Braised Duck Legs For Idiots


The dish you see above is a dish from a four-star chef and yet it’s among the easiest you will ever prepare. It comes from Jean-George’s “Cooking at Home with a Four-Star Chef” which was co-written by Mark Bittman. As many of you know, Mr. Bittman is The Minimalist and it might seem strange, at first, that a man who prides himself on simplicity would co-author a book with a chef renowned for his complexity, innovation and flair. But this recipe proves that two opposing forces, working together, can generate electricity: it’s astonishingly good and amazingly easy. Click ahead and behold the splendor of Jean-George’s Braised Duck and Vegetables with Asian Spices.

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A Pork Shoulder To Cry On (With Blue Potatoes)


In case you were boohoo-ing over my fish feast debacle from the other day, fear not. I have redeemed myself, ladies and gentlemen. All because of a trip to the farmer’s market with Diana.

On Saturday it was nice out so I said, “Let’s go to the farmer’s market.” We hopped on an N train and rode to Union Square and got out and milled around for a while. “You know my problem,” I said, “is I come to the farmer’s market but then I never know what to buy.”

Just as we were about to go home empty handed, I saw the Flying Pigs farm stand and I remembered Ed Levine talking about Flying Pigs farm at lunch the other day. “He says it’s owned by a husband and wife,” I recalled, “and they raise pigs as a hobby.” I also remember him saying the pork there was truly excellent.

Well we studied the bin of meats, all of which were quite expensive, and were about to give up when I found the pork shoulder you see above.

“Pork shoulder,” I said. “We could braise this.”

But did I have a recipe? I didn’t remember. So I did something very natural, something more people should do at farmer’s markets across the country. I asked the man behind the stand (who was not the owner) if he had a recipe for pork shoulder.

“Actually,” he said. “We do.”

He opened a drawer and pulled out a piece of paper with two pork shoulder recipes on it, both by Amanda Hesser. The recipe I liked best was for “Braised Pork Shoulder with Garlic and Thyme.” We purchased the pork shoulder and then, just before getting on the subway, we spotted a table of blue potatoes.

“Let’s get blue potatoes,” said Diana. “We need something to serve with the pork.”

So we bought them also and headed home.

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Win Back Your Loved Ones This Weekend With Chicken Breasts Braised With Hard Cider & Parsnips

You are about to read a record-setting post. This is the shortest amount of time that’s ever passed between a meal consumed and a post written. I just made this for dinner:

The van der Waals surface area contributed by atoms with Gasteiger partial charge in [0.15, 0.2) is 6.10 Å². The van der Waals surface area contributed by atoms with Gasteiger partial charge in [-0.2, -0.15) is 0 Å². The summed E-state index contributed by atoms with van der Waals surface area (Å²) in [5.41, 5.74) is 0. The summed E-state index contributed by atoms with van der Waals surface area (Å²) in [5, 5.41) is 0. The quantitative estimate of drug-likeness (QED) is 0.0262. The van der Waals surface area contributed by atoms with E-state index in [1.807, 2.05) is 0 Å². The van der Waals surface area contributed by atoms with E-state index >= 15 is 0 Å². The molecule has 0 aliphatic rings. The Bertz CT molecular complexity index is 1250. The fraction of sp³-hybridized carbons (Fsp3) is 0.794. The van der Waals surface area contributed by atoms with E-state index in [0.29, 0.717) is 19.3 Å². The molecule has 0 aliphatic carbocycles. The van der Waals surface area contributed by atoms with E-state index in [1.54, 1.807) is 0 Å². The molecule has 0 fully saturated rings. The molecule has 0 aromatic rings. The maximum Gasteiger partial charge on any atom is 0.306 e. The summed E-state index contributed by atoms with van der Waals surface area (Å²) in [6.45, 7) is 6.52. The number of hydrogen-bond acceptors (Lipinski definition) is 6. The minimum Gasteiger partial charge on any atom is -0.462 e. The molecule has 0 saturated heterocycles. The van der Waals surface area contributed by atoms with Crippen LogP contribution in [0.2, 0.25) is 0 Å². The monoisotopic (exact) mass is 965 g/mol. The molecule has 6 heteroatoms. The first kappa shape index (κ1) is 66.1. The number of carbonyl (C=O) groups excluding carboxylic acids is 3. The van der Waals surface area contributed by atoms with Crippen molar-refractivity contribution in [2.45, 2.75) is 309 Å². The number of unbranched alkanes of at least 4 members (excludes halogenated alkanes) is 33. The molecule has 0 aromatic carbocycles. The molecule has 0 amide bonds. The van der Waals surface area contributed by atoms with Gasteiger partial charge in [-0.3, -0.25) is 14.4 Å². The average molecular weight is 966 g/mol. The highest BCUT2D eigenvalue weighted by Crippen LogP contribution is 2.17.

And everyone loved it so much they said, “You HAVE to post this on your website.”

It’s from Molly Stevens’ new book, “All About Braising,” which I finally broke down and bought the other day. I vacillated between this and Daniel Boulud’s new braising book and it took days to pick the winner. I chose this because I already have a Daniel book and I wanted to give Molly Stevens a chance. Thank God I did! This dinner is one for the ages: I’m going to make it again and again.

Now some might say, “Chicken breast? Blech. What am I, on a diet?” Fair enough, but somehow it works in this dish because of all the other components: the bacon, the rosemary, the cider. They all come together and work a miracle.

Don’t forget to brown the chicken ’til it’s truly golden brown. That’s key. And try to get the best chicken you can (organic, free-range is best. At least the foodies say so.)

Now, then, I’m going to treat you all and type out the recipe after the jump. I hope you make this over the weekend–let me know how it turns out! (Craig wants your leftover parsnips. “Those parsnips were amazing,” he reiterates.)

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Babe, I’m on Fire: Braised Short Ribs with Horseradish Gremolata and Pumpkin Orzo

Damn, I’m good. Well: either I’m good or I choose very doable, readable recipes. Or I have really good cooking equipment. Or maybe not: maybe I’m just smokin’, I’m so hot. Check it out:


I made this. This is not something I got from a restaurant, I got this from me: from my cutting, braising, stirring and slicing. Ok, there was a little help from Diana (she came over Saturday to eat this and to watch “Crash”) but by the time she got here, the short ribs were already in the oven.

At the risk of being too humble, let me say it like this: if you have a Dutch Oven or a heavy-bottomed skillet you can make this too. It’s so easy. And it’s NOT expensive. Two beef short ribs from Whole Foods cost me $8. The rest of the ingredients were all cheap vegetables with the exception of the bottle of red wine which, hopefully, you have laying around somewhere. The recipe comes from the Babbo cookbook and the results are as good as anything I’ve eaten at Babbo which is saying a lot because I consider Babbo the best restaurant I’ve ever been to ever so do not take that statement with a grain of salt. Take it with a box of Kosher Salt and dump it on your head. It’s really good for the roots.

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